After industry disappointment that nuclear power got little mention in either the Clean Growth Strategy or the Budget, the UK Department for Business, Energy and Industrial Strategy (BEIS) last week announced support and funding for the next generation of nuclear technologies.

There will be:

  • A two-stage Advanced Modular Reactor (AMR) R&D project over three years. In Stage 1 there is up to £4 million for feasibility studies and up to £7 million to further develop the capability of nuclear regulators. If Stage 1 demonstrates clear value for money, there will be up to £40 million available for AMR R&D projects and up to a further £5 million for regulators. BEIS has also published the results of its techno-economic assessment of SMRs
  • A further £86 million for fusion research to set up a national fusion technology platform at the Culham Centre for Fusion Energy in Oxfordshire, allowing UK firms to compete for up to a further £1 billion of international contracts for fusion technologies
  • A new Nuclear National Policy Statement setting out the planning framework for nuclear power generation over 1GW, looking at siting of new nuclear power stations after 2025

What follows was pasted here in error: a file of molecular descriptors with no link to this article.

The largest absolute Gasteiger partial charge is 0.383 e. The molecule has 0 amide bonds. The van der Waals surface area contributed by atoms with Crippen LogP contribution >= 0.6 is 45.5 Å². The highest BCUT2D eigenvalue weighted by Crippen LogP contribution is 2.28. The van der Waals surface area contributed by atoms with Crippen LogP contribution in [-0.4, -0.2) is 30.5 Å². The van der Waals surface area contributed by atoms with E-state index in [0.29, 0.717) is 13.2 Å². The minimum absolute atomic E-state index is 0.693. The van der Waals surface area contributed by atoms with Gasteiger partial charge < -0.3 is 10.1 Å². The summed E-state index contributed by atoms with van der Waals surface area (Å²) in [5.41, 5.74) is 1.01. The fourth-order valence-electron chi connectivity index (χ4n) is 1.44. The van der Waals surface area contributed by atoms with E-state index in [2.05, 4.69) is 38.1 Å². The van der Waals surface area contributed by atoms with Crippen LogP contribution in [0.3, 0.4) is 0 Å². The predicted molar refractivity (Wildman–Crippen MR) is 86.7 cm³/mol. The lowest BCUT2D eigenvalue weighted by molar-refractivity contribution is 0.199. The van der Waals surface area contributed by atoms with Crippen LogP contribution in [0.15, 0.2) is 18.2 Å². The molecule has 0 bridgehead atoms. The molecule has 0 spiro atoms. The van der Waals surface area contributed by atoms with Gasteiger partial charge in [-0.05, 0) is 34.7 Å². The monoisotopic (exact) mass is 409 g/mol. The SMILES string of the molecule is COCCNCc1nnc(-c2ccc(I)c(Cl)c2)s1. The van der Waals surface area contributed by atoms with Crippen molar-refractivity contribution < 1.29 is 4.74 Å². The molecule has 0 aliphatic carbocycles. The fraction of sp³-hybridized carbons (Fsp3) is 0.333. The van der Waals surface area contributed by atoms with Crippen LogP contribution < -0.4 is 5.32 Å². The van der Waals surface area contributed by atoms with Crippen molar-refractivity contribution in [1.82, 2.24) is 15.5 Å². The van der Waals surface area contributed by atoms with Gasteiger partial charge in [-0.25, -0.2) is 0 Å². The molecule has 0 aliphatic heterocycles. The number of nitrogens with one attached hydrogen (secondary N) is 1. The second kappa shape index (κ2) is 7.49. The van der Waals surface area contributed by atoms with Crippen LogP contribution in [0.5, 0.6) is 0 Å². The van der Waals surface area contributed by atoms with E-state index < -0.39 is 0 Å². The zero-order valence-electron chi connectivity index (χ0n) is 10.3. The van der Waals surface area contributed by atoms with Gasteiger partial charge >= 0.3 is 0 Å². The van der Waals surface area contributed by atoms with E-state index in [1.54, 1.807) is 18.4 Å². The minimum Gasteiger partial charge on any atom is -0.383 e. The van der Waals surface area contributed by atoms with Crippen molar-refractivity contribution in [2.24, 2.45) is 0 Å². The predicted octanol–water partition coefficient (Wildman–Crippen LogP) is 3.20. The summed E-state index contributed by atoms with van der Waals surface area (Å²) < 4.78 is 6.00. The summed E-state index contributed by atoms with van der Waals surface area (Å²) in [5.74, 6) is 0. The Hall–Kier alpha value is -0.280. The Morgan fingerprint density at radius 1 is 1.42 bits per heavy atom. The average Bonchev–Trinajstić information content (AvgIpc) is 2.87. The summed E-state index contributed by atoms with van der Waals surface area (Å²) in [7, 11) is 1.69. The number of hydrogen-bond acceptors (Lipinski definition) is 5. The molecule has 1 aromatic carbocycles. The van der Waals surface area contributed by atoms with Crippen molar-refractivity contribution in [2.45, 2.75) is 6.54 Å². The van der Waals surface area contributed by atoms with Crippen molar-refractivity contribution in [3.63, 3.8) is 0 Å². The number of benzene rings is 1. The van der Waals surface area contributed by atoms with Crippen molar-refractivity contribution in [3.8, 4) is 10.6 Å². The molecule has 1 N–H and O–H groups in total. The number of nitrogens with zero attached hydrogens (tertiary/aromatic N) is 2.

• Two public consultations in the New Year on siting of geological disposal facilities
  • The second phase of the Nuclear Innovation Programme, consisting of £3.7 million of funding for work on reactor design and safety engineering and £4.3 million of funding for work on advanced nuclear fuels.

Nuclear sector deal

The Government and industry are working together on developing a nuclear sector deal. Industry sector deals are part of the Industrial Strategy and the Nuclear Industry Council has published its proposals for a nuclear sector deal which BEIS will now explore further.


Finally it's worth noting that there has been a change of terminology. Small Modular Reactors (SMR) are now referred to as part of a wider Advanced Nuclear Technologies (ANT) grouping of reactors which are smaller than conventional nuclear power station reactors and are designed so that much of the plant can be fabricated in a factory environment and transported to site. Since there is a large variety of potential technologies within these groups, the government believes that "SMR" is too narrow a description so prefers to refer to them as the "Advanced Nuclear" market.


Whilst this funding is welcome, industry are concerned that it is not enough to make the UK a world leader in this emerging technology; something that the UK will need to be following Brexit if it is to maintain a presence on the world stage. However, it is probably all that BEIS are able to commit to for now, and hopefully once a sector deal is agreed the industry will have a clearer way forward.

James Reynolds

James Reynolds

Partner, Head of Non-Contentious Construction and Engineering
Leeds, UK

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